the LCD and flash waste both mass and power.

   3.4.3        Geiger Counter
     The Geiger counter kit from Quality Kits, part #K2645, detects radiation in various
 ranges and outputs a TTL (Transistor Transistor Logic) pulse when radiation is
 detected. The charged Geiger-Muller tube will be oriented toward the window if
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 feasible, and it will interface with the command and data handling AVR microcontroller
 to record radiation data. This radiation data will be compared with an altitude to
 effectively build a radiation profile for future RocketSat missions.

  3.4.4       GPS
      The GPS system is a PC-based architecture consisting of an operating system,
 receiver software, antenna, and hardware platform. The hardware platform is a VIA
 based nano-itx PC with the VIA coldfire CPU. The permanent storage is provided by
 two four gigabyte USB flash drives. The antenna connects via a USB connection to the
 system. The system samples GPS data from the antenna over a 22-23 minute period,
 and shutdown without any external input. From power-on to power-off the GPS system
 is completed autonomous.

  3.4.5        Humidistat
      RocketSat II’s humidity sensor (part number HS1101 from Humirel) has been
 chosen for its resistance to extremes in temperature (-40°C to +100°C), high stability,
 and relatively inexpensive price (under $10). Furthermore, the sensor does not require
 calibration to specific circuitry or conditions. The individual sensor is more desirable
 than a board due to concerns about the board’s stability and the relative ease of
 fabricating a superior board in house. Humidity is measured as a logarithmic function
 of capacitance with relative humidity given by 2.56 * ln ( C ) – 163 with capacitance in
 pF.

  3.4.6        Magnetometer
      The HMC2003 is a lightweight sensor for measuring magnetic fields. It will be
 used to measure fluctuations in the ambient magnetic field based on altitude. The
 sensor has been chosen for its high sensitivity to weak magnetic fluctuations, its
 reliability under extreme conditions (operating temperature range of -40°C to 85°C),
 and its relatively low cost (under $200). The magnetic field is measured along three
 axes, with a variable voltage corresponding to a change in field strength. 1 gauss
 corresponds to 1 V (.5 to 4.5 V output range).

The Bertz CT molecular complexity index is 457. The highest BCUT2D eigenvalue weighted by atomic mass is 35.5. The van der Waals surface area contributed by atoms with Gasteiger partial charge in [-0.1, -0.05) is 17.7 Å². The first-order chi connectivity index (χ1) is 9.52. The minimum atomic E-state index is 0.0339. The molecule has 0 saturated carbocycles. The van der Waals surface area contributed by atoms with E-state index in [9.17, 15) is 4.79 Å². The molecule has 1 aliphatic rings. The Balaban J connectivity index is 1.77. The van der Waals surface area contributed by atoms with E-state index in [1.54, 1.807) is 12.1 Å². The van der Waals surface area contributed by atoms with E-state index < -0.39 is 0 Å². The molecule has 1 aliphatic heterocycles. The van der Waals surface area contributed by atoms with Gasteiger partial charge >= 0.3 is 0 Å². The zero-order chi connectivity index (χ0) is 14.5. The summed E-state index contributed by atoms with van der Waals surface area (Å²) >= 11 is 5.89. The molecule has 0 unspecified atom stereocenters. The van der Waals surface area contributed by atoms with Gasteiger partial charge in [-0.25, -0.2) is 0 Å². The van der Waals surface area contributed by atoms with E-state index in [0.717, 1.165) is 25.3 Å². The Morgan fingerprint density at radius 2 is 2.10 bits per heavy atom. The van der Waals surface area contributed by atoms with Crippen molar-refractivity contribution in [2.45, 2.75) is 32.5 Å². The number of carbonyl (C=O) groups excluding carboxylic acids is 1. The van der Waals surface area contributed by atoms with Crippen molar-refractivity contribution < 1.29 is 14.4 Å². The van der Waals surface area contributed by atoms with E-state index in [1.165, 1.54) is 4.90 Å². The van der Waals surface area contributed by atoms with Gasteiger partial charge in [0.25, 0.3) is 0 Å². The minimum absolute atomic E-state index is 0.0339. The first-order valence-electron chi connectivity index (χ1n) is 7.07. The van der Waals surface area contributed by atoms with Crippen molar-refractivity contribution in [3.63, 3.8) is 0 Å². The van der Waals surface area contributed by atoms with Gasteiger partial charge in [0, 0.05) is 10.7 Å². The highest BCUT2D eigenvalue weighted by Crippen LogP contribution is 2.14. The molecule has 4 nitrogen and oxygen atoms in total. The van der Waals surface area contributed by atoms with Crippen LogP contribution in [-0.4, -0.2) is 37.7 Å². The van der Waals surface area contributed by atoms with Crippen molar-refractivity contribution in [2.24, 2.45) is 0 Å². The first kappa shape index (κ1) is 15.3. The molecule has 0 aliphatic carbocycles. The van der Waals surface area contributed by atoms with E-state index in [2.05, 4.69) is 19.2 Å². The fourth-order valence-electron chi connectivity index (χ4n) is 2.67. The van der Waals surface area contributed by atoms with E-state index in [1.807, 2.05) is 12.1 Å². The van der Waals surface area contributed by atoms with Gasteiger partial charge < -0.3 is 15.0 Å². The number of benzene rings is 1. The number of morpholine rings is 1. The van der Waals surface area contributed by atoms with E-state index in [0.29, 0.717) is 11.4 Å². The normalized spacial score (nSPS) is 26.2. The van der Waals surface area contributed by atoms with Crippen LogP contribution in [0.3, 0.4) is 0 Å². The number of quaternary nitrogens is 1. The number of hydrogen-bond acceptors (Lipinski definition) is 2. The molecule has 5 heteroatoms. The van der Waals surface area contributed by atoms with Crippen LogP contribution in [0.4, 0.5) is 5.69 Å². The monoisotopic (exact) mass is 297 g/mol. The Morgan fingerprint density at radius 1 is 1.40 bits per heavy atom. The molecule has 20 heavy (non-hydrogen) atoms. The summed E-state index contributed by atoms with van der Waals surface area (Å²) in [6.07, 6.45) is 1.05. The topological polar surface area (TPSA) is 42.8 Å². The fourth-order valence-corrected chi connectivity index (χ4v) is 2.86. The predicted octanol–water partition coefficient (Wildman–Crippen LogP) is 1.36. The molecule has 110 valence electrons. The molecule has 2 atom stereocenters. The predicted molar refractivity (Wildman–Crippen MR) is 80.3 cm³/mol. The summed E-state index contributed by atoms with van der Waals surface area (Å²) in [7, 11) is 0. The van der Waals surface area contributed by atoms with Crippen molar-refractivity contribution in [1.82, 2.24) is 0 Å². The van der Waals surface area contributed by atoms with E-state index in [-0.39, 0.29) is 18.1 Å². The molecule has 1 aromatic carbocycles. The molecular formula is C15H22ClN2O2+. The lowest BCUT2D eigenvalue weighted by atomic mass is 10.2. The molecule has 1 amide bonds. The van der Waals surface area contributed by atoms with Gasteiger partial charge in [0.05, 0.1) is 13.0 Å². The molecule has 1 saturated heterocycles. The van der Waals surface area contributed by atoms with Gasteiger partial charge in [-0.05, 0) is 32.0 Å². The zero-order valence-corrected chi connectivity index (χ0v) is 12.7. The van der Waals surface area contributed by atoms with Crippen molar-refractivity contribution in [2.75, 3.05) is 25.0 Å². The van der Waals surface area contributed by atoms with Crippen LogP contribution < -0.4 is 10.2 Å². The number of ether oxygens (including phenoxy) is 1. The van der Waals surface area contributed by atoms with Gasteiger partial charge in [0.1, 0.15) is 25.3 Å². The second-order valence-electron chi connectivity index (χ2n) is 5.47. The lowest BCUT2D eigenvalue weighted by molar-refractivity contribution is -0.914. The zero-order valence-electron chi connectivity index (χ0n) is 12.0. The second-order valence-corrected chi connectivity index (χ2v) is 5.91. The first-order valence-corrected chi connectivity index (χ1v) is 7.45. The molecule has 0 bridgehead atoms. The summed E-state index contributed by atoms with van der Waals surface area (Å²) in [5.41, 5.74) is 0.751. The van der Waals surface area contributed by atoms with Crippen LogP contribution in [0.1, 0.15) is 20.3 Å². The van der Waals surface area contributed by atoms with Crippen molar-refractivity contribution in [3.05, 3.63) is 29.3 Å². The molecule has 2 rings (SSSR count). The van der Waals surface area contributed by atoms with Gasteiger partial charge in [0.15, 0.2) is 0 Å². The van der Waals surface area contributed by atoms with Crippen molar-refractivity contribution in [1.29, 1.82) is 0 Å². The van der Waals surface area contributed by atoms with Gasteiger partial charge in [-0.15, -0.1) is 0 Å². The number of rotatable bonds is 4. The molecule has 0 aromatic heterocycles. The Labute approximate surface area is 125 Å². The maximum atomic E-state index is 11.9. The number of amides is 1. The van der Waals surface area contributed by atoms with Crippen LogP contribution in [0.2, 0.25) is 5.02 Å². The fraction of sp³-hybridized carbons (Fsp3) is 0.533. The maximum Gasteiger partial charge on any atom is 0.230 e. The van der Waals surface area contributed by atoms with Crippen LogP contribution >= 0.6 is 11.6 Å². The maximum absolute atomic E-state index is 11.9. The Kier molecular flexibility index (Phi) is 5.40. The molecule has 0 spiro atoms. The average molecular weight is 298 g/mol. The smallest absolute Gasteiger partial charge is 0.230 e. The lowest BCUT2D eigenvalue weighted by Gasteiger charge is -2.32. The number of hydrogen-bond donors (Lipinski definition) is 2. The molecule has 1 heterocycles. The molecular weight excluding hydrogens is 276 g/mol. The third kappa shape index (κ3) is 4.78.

3.4.7        Microwave Sensor
     The microwave sensor chosen for the RocketSat II payload is the Microwave
 Leakage Meter by Less EMF Inc. It is calibrated at 2450 MHz, which covers
 frequencies in the microwave S Band. It is easily interfaced with and outputs voltages
 corresponding to concentrations between 0 and 9.99 mW/cm2. The device outputs a
 continuous voltage that is proportional to the amount of microwave radiation present.

  3.4.8       Pressure Sensors
      The RSII payload features two pressure sensors: a SX15AD2 from Honeywell,
 which will be mounted on the main RSII AVR board, and a MPX5100 Integrated
 Silicon Pressure Sensor by Freescale Semiconductor, which will be installed on the
 secondary AVR board, called RSX. The main PCB sensor has been chosen for its wide

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 temperature operating range and ability to sense pressures between 0 and 15 psi (0 and
 1.02 atm). This will allow for an accurate pressure profile of the atmosphere as the
 rocket travels through it. The RSX pressure sensor has been selected for its relatively
 high accuracy of 97.5% or better and data range of 2.18 to 16.68 psi (.15 to 1.13 atm).
 While this range does not cover the upper reaches of the atmosphere, the sensor will
 allow for a more accurate profile of the sections that are within its range.

  3.4.9         Strain Gauges
      The original design for strain gauges on the RSII payload included seven 120 Ohm
 resistors that change their resistance when bent. The number of gauges had to be
 reduced to two in order to allow for a fast enough sample rate due to a slower-than-
 expected conversion time on the analog to digital converter. Each gauge will measure
 the stress placed on the third plate to help with future structural designs for the project.

  3.4.10        Temperature Sensor
      The LM-50C Temperature Sensor from National Semiconductor features a data
 range of -40°C to 125°C. It is accurate to within 4°C at any temperature, and 3°C at
 room temperature. It provides a low-current (less than 130 μA) temperature sensor that
 will give an accurate temperature profile of the payload. Note that this may not be the
 actual temperature at a specific elevation, as surface friction along the rocket will cause
 the payload to heat up.

4.0. Performance Analysis and Flight Data
The performance Analysis and Flight Data Analysis are covered in each subsystem
design document and in the Flight Analysis Document:

                     Structures Design Doc:          RSII-STR-100.0
                     Software Design Doc:            RSII-SFT-100.0
                     CDH Design Doc:                 RSII-CDH-100.1
                     Payload Design Doc:             RSII-PLD-100.1
                     Flight Analysis:                RSII-SYS-700.2


5.0. Appendix